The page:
Whether you write your own content or you’re a professional copywriter, everyone finds proofing anything they’ve written themselves difficult.
After a few years in the game, I’ve found a few ways to make the proofreading process easy and effective.
So let’s get cracking.
Step 1: Use Technology To Help
First, you’re going to run your work through Grammarly.
Grammarly is free, and a good place to start before you go through your work with a fine-tooth comb.
It won’t spot everything (and will try and change everything you write into American English), but it will certainly give you a heads up.
Next, you’re going to copy and paste your work from Grammarly into Hemmingway App.
Hemmingway App is free too, and will help you spot any clunky sentences, plus your overuse of passive voice and adverbs.
I also find that your writing looks and feels different in Hemmingway. As if someone else has written it. And that’s exactly what we want.
Spotting your own mistakes is difficult. We want to try and make your writing feel less like you as possible.
This has been a game changer for me recently.
Once I’ve ran my writing through Grammarly and Hemmingway, the next step in my proofreading process is to copy and paste the text into Natural Reader.
If you’ve ever used Word’s attempt at a text reader, you’ll know how sh*t it is. Natural Reader is a whole different kettle of fish, my friend.
Paste your work into the programme and, most importantly, close/hide the web page and any word documents with your work open. If you keep the text open, you’ll end up reading ahead instead of listening to the nice lady robot read out your amazing words.
It’s not perfect (she pronounces ‘headteacher’ more like ‘heedteacher’) but it should help you spot any silly mistakes or typos.
Step 2: Take a Break
As long a break as possible. You wouldn’t believe the difference it makes leaving your work over the weekend and coming back to it with fresh eyes makes.
I know this isn’t always possible, so at least leave it overnight.
Step 3: Your Turn To Do Some Work
So far all I’ve asked you to do is copy your work into a few web applications and take a break.
Now you’ve got to put some graft in.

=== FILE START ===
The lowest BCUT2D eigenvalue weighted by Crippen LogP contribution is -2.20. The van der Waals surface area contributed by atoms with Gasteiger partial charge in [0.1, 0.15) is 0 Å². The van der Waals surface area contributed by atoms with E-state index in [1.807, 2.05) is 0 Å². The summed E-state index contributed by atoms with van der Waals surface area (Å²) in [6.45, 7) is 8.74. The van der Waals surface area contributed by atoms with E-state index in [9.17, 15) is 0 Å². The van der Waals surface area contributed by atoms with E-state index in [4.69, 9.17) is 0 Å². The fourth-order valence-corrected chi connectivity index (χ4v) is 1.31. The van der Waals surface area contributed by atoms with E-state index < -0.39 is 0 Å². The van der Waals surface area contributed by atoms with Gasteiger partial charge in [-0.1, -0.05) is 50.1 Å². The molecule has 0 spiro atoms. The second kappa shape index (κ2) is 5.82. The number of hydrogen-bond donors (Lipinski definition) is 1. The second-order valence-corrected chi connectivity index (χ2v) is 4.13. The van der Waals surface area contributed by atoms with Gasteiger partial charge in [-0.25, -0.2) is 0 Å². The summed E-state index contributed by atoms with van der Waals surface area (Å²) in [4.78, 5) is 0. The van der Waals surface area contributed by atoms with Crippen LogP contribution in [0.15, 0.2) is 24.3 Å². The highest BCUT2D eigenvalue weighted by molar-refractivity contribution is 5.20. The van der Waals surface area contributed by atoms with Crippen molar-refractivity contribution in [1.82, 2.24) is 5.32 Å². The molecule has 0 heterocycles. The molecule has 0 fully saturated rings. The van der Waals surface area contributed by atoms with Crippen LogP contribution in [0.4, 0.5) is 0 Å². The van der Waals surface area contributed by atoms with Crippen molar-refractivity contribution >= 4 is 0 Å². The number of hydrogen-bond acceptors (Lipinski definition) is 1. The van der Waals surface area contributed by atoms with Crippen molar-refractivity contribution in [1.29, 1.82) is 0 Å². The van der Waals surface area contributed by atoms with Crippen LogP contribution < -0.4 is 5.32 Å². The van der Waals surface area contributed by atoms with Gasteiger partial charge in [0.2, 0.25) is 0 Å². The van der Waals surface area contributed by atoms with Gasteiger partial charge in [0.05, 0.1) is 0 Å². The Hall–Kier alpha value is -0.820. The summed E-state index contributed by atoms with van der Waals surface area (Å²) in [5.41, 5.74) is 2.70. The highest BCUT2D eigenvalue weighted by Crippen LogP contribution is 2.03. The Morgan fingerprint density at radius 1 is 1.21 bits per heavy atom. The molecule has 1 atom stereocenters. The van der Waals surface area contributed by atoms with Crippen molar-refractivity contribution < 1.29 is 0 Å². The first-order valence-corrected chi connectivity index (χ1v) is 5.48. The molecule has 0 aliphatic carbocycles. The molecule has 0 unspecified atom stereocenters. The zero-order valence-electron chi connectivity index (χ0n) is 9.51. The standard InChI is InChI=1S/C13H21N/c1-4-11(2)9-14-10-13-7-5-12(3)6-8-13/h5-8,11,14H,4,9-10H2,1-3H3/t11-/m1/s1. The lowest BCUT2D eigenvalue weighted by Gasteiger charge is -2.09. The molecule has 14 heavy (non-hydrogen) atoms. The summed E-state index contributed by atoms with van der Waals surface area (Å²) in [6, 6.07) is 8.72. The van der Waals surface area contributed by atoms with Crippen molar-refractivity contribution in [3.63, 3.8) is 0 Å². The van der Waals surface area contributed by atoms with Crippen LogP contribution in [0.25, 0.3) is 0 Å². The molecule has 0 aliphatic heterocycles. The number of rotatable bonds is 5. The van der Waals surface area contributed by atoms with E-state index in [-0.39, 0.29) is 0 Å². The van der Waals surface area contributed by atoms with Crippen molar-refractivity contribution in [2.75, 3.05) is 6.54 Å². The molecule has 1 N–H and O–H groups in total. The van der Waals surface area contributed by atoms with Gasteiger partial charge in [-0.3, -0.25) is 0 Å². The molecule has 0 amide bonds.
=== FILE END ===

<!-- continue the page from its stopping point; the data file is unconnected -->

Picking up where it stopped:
Change the colour and font
Before you do your first manual proofread, I want you to change the colour and font of the text. Why? Because it’ll make your writing look less like your writing.
As we’ve covered, proofreading your own work is reaaaaaaally hard. So the more it doesn’t look like your work, the better.
Note – You can change it into Webdings if you want, but that’s on you…
Print it off
Up to now you’ve been fussing over your masterpiece on a screen. Printing it off gives you a different perspective.
Record yourself reading it aloud
Now you’ve got your writing printed off in a font and colour you’re not used to, record yourself reading it aloud.
Step 4: Ask a Favour
Nobody can proofread their own work as well as you can proofread someone else’s, so call in a favour and ask someone to read your work for you.
I have an arrangement with other top copywriters where I proofread their work in exchange for them proofreading mine.
That means our clients are getting the best possible end product, and I get to read other copywriters work and see their mistakes which makes me feel better 😉
Step 5: Send it!
If you’ve completed every step so far, you’ve done all you can to proofread your work.
It’s in the hands of the writing gods now.
So get it sent, move on and forget about it. It’ll be fine.
And if you’re thinking ‘I bet he doesn’t really do all this’…
I do. Honest.
Is it a pain? Aye.
Do I hate it? Oh, absolutely.
Is it necessary? Even more so.
It’s worth putting in the effort to get it right because there’s nothing worse than someone pointing out a typo in your work.
And it’d be an absolute travesty if you found one other than the one I’ve deliberately placed in this article ;).
If the above sounds like your worst nightmare, my copyediting and proofreading package starts at £250 per 1000-word blog. And if that sounds reasonable, email me now at email@example.com.